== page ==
Sub-outcome 3.1

Women and girls who have experienced conflict and/or related sexual and gender-based violence have access to international, regional, national and local security and legal systems

Sub-outcome 3.2

Impunity is combatted by prosecuting suspects and imposing sanctions on perpetrators of violent offences against women and girls, including sexual and gender-based violence

Sub-outcome 3.3

Implementation of article 7.4 of the Arms Trade Treaty has been improved

Sub-outcome 3.4

Asylum policy is gender-sensitive, gender-responsive and gender transformative, with a special focus on unaccompanied women, minors and LGBTQI+ asylum seekers

A survivor-centred and intersectional approach

Protecting women and girls against all forms of violence and protecting their human rights is fundamental for peaceful societies. We support women, men and gender non-binary survivors of (sexual and gender-based) violence, with a specific focus on women human rights defenders and peace builders. A survivor-centred, holistic and intersectional approach guides our interventions. In humanitarian and development work and peace and security processes, we combat all forms of violence against women and girls. This includes upholding the principle of ‘Do No Harm’ and preventing sexual exploitation, abuse and harassment. We fight impunity for perpetrators and aim to improve women’s and girls’ access to international, national and local security and legal systems. We work to implement Arms Trade Treaty article 7.4 regarding the impact of the Dutch arms trade on gender-based violence in countries of final destination. All forms of violence against women and girls must be addressed and tackled during their flight, in refugee reception centers and in immigration and asylum procedures. This includes a safe and gender-responsive reception and asylum procedure for single women, minors and LGBTQI+ asylum seekers in the Netherlands.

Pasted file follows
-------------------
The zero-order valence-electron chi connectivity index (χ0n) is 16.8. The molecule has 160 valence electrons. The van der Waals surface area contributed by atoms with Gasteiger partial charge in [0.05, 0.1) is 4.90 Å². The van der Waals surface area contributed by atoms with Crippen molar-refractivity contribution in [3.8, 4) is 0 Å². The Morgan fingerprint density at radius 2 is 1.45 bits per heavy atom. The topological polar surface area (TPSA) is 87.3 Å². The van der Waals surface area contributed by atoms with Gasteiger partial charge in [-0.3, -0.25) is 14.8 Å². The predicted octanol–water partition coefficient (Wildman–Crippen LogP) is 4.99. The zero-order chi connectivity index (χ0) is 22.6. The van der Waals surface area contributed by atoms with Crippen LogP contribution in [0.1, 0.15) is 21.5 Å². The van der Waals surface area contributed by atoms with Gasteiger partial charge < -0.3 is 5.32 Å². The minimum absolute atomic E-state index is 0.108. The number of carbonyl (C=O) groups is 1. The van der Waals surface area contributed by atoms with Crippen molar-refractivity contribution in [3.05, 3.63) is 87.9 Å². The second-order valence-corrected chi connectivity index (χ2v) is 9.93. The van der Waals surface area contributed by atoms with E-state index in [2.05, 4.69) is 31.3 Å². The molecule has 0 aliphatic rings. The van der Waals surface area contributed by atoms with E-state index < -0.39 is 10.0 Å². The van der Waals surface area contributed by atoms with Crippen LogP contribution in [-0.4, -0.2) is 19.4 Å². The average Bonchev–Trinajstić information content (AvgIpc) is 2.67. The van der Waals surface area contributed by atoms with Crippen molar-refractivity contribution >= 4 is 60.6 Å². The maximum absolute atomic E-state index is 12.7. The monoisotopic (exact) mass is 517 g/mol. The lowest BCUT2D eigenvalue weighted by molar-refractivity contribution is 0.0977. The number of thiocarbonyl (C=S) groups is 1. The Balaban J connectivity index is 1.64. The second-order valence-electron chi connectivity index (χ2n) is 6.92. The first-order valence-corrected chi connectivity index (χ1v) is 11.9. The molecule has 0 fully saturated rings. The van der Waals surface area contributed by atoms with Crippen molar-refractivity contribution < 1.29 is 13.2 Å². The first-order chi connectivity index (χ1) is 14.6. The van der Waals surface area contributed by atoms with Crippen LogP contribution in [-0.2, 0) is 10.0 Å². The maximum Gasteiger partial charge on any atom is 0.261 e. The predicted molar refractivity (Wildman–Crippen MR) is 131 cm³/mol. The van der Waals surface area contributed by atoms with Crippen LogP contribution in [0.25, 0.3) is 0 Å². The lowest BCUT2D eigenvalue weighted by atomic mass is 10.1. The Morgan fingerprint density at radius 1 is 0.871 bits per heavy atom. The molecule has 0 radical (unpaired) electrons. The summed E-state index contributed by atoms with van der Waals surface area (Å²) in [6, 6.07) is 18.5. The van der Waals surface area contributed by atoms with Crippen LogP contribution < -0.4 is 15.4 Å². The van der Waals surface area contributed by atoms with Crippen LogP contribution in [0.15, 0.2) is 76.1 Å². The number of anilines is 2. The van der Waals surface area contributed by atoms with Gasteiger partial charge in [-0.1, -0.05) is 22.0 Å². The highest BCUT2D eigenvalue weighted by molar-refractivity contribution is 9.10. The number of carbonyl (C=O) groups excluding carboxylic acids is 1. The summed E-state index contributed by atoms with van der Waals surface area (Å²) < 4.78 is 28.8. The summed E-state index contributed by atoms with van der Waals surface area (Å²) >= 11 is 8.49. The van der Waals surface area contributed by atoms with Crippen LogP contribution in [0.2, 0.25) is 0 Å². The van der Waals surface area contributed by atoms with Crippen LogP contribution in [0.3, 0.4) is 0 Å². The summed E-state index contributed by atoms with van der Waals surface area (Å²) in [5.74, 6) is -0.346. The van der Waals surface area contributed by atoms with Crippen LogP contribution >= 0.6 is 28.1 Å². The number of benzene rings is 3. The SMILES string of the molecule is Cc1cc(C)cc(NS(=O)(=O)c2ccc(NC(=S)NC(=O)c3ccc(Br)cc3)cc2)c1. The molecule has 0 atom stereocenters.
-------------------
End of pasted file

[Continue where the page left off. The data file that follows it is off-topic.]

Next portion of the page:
Learn more about the NAP1325 community's contributions to the protection of women and girls in and from conflict here.

Photo: @Impunity Watch, 'Action legal caso Achi'